I am forever grateful for that moment of illumination, because the free-fall stopped between us, and a gradual, prolonged time of healing began. I realized my son had brought out my insanity and many of the invalid beliefs fueling it. He was there to teach me patience, understanding, acceptance, calmness, and most of all Trust. I had to learn to Trust that if I did not act from fear, the best possible outcome would be allowed to happen.
Three Types of Teaching/Learning Relationships
A Course In Miracles, the Manual for Teachers, describes three kinds of teaching/learning situations. The first is the casual, brief encounters with people, like standing in line at the grocery store or meeting someone in an elevator. Maybe the checkout clerk is new and having a difficult day. When you get to her or him, what do you choose to teach and learn? Do you choose to be curt and critical, or kind and supportive? The second teaching/learning situation is usually longer and more intense. Maybe it is your history teacher in your junior year in high school. Or, it might be a very difficult supervisor whom you work with for several months. These kinds of teaching/learning partnerships have greater potential for growth. The third kind is the long-term, sometimes lifetime relationships such as parent/children, brothers/sisters, lifelong friends or enemies, husbands/wives. These relationships have the greatest teaching/learning potential of all.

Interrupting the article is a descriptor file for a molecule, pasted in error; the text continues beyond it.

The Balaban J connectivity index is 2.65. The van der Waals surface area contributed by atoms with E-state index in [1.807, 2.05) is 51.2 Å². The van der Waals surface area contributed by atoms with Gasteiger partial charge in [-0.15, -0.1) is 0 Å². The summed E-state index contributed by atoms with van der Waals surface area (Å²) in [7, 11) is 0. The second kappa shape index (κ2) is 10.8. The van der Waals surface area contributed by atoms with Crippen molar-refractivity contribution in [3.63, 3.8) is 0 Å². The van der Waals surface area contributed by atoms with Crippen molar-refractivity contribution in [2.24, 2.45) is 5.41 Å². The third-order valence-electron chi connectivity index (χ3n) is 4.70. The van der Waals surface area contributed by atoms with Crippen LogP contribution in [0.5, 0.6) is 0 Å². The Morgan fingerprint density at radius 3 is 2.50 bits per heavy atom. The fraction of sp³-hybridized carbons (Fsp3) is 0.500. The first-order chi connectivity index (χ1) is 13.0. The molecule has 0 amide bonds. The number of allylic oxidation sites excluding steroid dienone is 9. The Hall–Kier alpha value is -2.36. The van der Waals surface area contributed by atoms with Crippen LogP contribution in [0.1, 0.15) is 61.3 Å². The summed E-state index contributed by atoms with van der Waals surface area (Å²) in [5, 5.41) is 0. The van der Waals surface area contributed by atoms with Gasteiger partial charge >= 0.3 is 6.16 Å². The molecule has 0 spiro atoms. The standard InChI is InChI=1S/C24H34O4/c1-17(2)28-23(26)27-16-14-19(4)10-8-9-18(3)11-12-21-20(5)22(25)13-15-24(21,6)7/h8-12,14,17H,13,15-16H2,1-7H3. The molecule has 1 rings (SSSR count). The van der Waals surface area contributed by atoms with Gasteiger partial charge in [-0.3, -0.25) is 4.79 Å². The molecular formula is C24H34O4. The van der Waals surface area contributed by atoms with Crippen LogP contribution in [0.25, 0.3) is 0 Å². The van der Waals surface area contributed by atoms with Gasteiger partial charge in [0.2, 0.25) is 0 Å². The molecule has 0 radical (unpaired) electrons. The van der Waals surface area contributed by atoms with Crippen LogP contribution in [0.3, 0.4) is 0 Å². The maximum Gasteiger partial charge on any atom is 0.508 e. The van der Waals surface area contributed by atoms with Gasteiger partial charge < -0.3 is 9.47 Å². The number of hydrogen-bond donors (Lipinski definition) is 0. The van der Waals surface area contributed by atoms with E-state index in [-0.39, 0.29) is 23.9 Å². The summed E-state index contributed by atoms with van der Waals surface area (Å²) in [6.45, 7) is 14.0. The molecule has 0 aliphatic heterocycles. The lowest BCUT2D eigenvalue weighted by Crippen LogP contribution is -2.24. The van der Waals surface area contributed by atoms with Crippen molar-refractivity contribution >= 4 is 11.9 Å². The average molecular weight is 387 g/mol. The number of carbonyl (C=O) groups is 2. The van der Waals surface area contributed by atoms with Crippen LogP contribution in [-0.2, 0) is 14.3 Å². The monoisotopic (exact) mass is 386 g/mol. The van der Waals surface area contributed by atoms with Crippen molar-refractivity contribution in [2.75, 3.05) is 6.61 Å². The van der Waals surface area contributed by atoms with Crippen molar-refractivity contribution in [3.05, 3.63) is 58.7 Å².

The Best Outcome
So, I invite you to consider the possibility that you have chosen to live with or marry exactly the right person, one with whom you can maximally teach and learn to become a fearless person. You are together to learn life lessons, not to make each other happy. You are together to reveal to each other your invalid beliefs. It is usually at the most difficult moments that you can learn and teach the most. So, rather than fighting to be right or to get what you want, or deciding to end the relationship, step back, and realize your partner is giving you an opportunity for real change. If you stay with this understanding and intent, the relationship will reach its maximum level for personal growth. Perhaps, at that point, the relationship will end because both parties realize they have taught and learned what they can. If it ends, it will not end badly. Rather, it will end with respect, gratitude, honor, and wisdom. All of which you thankfully take with you into your next teaching/learning partnership. (Author’s note: I will be writing more about teaching/learning partnerships in a future post, most likely titled “Groundhog Day.”)